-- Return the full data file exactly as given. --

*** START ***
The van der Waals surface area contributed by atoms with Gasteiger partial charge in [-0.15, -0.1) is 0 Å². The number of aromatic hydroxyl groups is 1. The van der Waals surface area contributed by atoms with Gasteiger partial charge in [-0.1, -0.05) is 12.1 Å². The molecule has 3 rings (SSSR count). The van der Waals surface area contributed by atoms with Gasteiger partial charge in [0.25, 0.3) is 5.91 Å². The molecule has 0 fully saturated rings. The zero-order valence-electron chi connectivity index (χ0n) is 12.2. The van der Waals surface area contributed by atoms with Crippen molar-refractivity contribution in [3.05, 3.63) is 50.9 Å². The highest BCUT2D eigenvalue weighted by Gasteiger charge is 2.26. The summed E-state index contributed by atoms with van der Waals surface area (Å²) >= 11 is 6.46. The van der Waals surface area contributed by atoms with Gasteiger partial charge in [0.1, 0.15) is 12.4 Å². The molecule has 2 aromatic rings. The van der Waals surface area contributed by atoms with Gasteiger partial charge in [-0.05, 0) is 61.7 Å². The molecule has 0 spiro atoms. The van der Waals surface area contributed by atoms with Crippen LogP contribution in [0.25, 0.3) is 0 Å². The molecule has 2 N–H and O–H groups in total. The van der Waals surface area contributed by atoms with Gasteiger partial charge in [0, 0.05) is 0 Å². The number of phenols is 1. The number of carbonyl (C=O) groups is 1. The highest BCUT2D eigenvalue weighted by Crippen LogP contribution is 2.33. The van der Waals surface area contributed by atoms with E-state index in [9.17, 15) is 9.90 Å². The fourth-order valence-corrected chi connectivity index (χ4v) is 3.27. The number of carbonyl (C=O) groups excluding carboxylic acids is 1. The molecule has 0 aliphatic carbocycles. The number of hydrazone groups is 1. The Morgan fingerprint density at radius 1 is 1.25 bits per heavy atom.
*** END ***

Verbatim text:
The van der Waals surface area contributed by atoms with Gasteiger partial charge in [-0.15, -0.1) is 0 Å². The number of aromatic hydroxyl groups is 1. The van der Waals surface area contributed by atoms with Gasteiger partial charge in [-0.1, -0.05) is 12.1 Å². The molecule has 3 rings (SSSR count). The van der Waals surface area contributed by atoms with Gasteiger partial charge in [0.25, 0.3) is 5.91 Å². The molecule has 0 fully saturated rings. The zero-order valence-electron chi connectivity index (χ0n) is 12.2. The van der Waals surface area contributed by atoms with Crippen molar-refractivity contribution in [3.05, 3.63) is 50.9 Å². The highest BCUT2D eigenvalue weighted by Gasteiger charge is 2.26. The summed E-state index contributed by atoms with van der Waals surface area (Å²) >= 11 is 6.46. The van der Waals surface area contributed by atoms with Gasteiger partial charge in [0.1, 0.15) is 12.4 Å². The molecule has 2 aromatic rings. The van der Waals surface area contributed by atoms with Gasteiger partial charge in [-0.05, 0) is 61.7 Å². The molecule has 0 spiro atoms. The van der Waals surface area contributed by atoms with Crippen LogP contribution in [0.25, 0.3) is 0 Å². The molecule has 2 N–H and O–H groups in total. The van der Waals surface area contributed by atoms with Gasteiger partial charge in [0, 0.05) is 0 Å². The number of phenols is 1. The number of carbonyl (C=O) groups is 1. The highest BCUT2D eigenvalue weighted by Crippen LogP contribution is 2.33. The van der Waals surface area contributed by atoms with E-state index in [9.17, 15) is 9.90 Å². The fourth-order valence-corrected chi connectivity index (χ4v) is 3.27. The number of carbonyl (C=O) groups excluding carboxylic acids is 1. The molecule has 0 aliphatic carbocycles. The number of hydrazone groups is 1. The Morgan fingerprint density at radius 1 is 1.25 bits per heavy atom.